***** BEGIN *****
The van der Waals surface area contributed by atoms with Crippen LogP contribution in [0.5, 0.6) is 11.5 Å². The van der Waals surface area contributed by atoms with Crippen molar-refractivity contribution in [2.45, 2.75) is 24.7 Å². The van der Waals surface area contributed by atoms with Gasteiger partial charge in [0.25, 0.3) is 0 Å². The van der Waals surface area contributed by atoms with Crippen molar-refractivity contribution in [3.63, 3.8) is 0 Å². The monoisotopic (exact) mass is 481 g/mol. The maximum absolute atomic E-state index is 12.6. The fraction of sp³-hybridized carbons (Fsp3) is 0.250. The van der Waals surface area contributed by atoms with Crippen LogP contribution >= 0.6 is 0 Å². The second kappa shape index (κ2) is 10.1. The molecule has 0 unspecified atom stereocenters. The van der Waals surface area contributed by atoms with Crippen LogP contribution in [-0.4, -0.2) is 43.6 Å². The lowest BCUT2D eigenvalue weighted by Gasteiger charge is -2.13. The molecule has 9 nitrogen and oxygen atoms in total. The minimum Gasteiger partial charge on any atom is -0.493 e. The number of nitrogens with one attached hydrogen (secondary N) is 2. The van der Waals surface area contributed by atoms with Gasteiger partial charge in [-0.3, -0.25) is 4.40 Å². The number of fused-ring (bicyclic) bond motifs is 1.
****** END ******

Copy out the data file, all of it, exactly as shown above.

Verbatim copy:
The van der Waals surface area contributed by atoms with Crippen LogP contribution in [0.5, 0.6) is 11.5 Å². The van der Waals surface area contributed by atoms with Crippen molar-refractivity contribution in [2.45, 2.75) is 24.7 Å². The van der Waals surface area contributed by atoms with Gasteiger partial charge in [0.25, 0.3) is 0 Å². The van der Waals surface area contributed by atoms with Crippen molar-refractivity contribution in [3.63, 3.8) is 0 Å². The monoisotopic (exact) mass is 481 g/mol. The maximum absolute atomic E-state index is 12.6. The fraction of sp³-hybridized carbons (Fsp3) is 0.250. The van der Waals surface area contributed by atoms with Crippen LogP contribution >= 0.6 is 0 Å². The second kappa shape index (κ2) is 10.1. The molecule has 0 unspecified atom stereocenters. The van der Waals surface area contributed by atoms with Crippen LogP contribution in [-0.4, -0.2) is 43.6 Å². The lowest BCUT2D eigenvalue weighted by Gasteiger charge is -2.13. The molecule has 9 nitrogen and oxygen atoms in total. The minimum Gasteiger partial charge on any atom is -0.493 e. The number of nitrogens with one attached hydrogen (secondary N) is 2. The van der Waals surface area contributed by atoms with Gasteiger partial charge in [-0.3, -0.25) is 4.40 Å². The number of fused-ring (bicyclic) bond motifs is 1.